As a Grey's Anatomy fan I've been relying on the interactive player at ABC.com to get the latest gossip of McDreamy & McSteamy. I like watching episodes online better than TiVo a) because I travel and don't have to worry about being home b) don't have to schedule anything & c) limited commercial interruptions. Over the past few weeks, a couple of ads caught my attention - not because they had the latest and greatest graphics - quite the opposite actually. While most ads featured the same streaming video I had seen on normal TV, Fidelity Retirements and Florida Orange Juice implemented simple flash players that relied on interaction from the viewer. The result? I noticed.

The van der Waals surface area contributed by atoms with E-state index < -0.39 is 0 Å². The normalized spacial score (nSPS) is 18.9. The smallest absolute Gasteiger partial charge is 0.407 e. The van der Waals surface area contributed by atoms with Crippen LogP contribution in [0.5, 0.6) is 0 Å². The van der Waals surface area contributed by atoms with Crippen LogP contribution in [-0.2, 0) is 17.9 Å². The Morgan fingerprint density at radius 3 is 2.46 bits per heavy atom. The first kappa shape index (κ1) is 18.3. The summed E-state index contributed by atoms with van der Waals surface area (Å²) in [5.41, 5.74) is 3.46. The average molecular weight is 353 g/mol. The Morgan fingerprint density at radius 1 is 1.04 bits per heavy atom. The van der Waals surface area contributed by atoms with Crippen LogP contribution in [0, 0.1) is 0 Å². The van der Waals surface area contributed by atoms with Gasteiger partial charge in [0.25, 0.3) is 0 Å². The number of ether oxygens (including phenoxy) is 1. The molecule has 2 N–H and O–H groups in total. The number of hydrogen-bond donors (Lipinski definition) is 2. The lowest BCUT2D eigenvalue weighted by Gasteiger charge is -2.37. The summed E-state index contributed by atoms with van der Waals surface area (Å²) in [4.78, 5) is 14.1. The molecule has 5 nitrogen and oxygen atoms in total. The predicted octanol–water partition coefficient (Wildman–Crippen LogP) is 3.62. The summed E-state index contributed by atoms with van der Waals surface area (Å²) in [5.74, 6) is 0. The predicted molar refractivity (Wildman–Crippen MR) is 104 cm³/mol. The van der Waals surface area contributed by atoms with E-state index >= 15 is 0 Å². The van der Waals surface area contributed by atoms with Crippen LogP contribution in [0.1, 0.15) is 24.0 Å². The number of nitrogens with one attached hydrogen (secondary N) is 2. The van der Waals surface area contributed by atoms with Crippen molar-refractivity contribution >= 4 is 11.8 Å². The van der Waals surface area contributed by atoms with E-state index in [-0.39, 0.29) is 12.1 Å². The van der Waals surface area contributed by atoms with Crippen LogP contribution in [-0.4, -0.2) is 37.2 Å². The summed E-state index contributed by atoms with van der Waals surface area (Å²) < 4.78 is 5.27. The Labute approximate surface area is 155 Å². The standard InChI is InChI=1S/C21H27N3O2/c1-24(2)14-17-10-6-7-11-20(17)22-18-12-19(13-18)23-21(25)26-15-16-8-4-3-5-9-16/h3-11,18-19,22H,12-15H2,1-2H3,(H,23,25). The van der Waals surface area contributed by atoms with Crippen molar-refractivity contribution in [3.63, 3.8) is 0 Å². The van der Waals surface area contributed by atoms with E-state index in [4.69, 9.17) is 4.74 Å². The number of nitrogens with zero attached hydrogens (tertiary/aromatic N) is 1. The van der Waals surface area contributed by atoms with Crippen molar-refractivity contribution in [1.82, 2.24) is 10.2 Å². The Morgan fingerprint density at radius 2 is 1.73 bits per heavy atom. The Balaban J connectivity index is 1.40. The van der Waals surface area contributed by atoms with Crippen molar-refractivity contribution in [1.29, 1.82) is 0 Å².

Fidelity Investments had a funny "easy" theme - including an interactive quiz, "the wheel of easy" where you spin and it randomly selects an "easy" task such as blinking an eye, and a trivia quiz that consists of questions such as:
Dogs are covered in:
a) fur b) sequins c) cat
After the ridiculously easy questions, the end of the flash program states, "We've also made retirement planning easy. click here to learn more. Don't worry your show's not going anywhere."
Florida Orange Juice's campaign began with a video of a children's party where breaking a pinata resulted in exuberant children going nuts over celery as if it was candy. It proceeded to a game where you the viewer "break" an interactive pinata. The final commercial break was an interactive quiz about OJ and its health benefits. Although I enjoyed the quiz, I found the game a bit disappointing. After 10 unsuccessful attempts to break the pinata, I resumed my show feeling unresolved.
The point? Take into account the end user's point of view. How can you engage them? Will interacteraction result in interest?